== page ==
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Del. Lee Carter (D-Manassas) (left) at the "Not my President Day" march en route to the White House on 16th Street in Washington, D.C., on the afternoon of Feb. 20, 2017.

A Virginia delegate last week introduced legislation that, if passed, would repeal right-to-work protections for Virginians working in the private sector.

Del. Lee Carter (D-Manassas) is remembered for trying to slash Virginia's police budget by over $50 million in August. Last Wednesday, Carter procured a new piece of legislation that "Repeals the right to work provisions of the Code of Virginia."

Carter, a self-proclaimed socialist, also sponsored a failed piece of legislation, House Bill 1806, that sought to accomplish the same objective back in January 2019.

The bill gained no traction among House Republicans, but its failure was cemented by moderate Democrats.

Employees in right to work states like Virginia cannot be compelled to join a union or to pay union dues as a term of employment. However, Carter's newly-introduced bill, House Bill 1755, looks to legalize agreements between employers and labor unions that would require employees to become union members in order to acquire and maintain employment.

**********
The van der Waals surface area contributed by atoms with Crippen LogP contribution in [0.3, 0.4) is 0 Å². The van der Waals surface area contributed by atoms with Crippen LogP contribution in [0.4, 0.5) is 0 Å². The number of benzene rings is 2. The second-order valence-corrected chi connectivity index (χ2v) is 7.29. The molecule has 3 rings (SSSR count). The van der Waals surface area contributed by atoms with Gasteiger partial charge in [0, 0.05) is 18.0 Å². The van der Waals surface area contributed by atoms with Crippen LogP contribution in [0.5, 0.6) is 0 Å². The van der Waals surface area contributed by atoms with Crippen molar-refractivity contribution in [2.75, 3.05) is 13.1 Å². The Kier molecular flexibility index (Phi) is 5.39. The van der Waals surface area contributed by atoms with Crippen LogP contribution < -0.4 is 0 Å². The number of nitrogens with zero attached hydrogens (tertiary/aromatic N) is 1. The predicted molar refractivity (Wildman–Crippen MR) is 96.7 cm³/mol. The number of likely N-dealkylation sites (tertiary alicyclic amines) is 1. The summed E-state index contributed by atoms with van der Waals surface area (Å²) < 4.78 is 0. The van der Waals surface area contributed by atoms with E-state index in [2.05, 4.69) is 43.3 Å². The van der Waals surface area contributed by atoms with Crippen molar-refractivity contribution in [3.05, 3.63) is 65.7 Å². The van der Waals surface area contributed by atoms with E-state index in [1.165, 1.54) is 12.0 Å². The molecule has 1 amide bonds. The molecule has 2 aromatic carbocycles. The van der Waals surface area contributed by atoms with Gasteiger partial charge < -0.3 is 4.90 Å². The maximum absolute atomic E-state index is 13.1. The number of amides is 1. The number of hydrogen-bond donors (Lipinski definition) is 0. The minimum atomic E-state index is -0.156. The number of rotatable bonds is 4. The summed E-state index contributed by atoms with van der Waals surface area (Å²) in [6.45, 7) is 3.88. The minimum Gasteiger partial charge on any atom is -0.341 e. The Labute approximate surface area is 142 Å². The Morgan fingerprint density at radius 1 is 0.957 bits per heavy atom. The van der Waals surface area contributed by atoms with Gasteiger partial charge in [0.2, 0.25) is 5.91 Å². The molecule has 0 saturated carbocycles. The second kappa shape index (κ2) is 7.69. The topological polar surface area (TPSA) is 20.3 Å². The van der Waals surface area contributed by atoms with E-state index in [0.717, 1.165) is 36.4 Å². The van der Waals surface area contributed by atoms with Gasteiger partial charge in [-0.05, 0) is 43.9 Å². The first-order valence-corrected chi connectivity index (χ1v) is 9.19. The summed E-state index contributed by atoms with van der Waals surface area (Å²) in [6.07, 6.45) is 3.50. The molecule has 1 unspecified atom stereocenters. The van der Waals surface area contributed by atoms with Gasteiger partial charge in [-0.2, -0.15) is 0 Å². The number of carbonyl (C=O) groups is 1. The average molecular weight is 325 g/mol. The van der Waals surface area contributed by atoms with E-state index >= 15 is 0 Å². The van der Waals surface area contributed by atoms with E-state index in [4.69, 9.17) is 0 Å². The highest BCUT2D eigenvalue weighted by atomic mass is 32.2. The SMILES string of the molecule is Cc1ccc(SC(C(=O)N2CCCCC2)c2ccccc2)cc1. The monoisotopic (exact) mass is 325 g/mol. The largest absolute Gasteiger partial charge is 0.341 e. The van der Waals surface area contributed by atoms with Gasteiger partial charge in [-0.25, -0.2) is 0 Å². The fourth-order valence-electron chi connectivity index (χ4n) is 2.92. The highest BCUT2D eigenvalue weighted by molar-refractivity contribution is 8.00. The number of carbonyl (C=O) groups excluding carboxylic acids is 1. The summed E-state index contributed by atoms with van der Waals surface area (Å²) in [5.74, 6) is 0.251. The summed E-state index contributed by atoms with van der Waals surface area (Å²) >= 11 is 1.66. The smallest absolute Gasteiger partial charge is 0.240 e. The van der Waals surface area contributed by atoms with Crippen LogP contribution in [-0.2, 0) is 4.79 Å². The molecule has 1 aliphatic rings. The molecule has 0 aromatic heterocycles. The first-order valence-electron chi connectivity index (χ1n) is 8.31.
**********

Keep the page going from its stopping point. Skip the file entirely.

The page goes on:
The legislation also suggests repealing the provision that prohibits nonmembers of a union or labor organization to be denied the right to work for an employer.

Critics of the bill have vocalized that, with session resuming next month, Virginia's fragile COVID-19-era economy could buckle under the new financial obligation of forced union due payouts.

The commonwealth's economy is in recovery mode and will remain so until COVID-19 restrictions are eased back to a state of relative normalcy.

"Think back to the hardworking individuals who served you throughout the pandemic and remember—they deserve a choice," said Mark Mix, president of the National Right to Work Committee. "Let’s celebrate American workers by being vigilant for attempts to undercut their freedoms."

Right to work laws might sound like they benefit employees—and they do to an extent, as employees are not forced to pay for representation—but those who want to keep Virginia attractive to industries looking to establish themselves here, and who want to maintain a low cost of labor, generally support the right to work laws.

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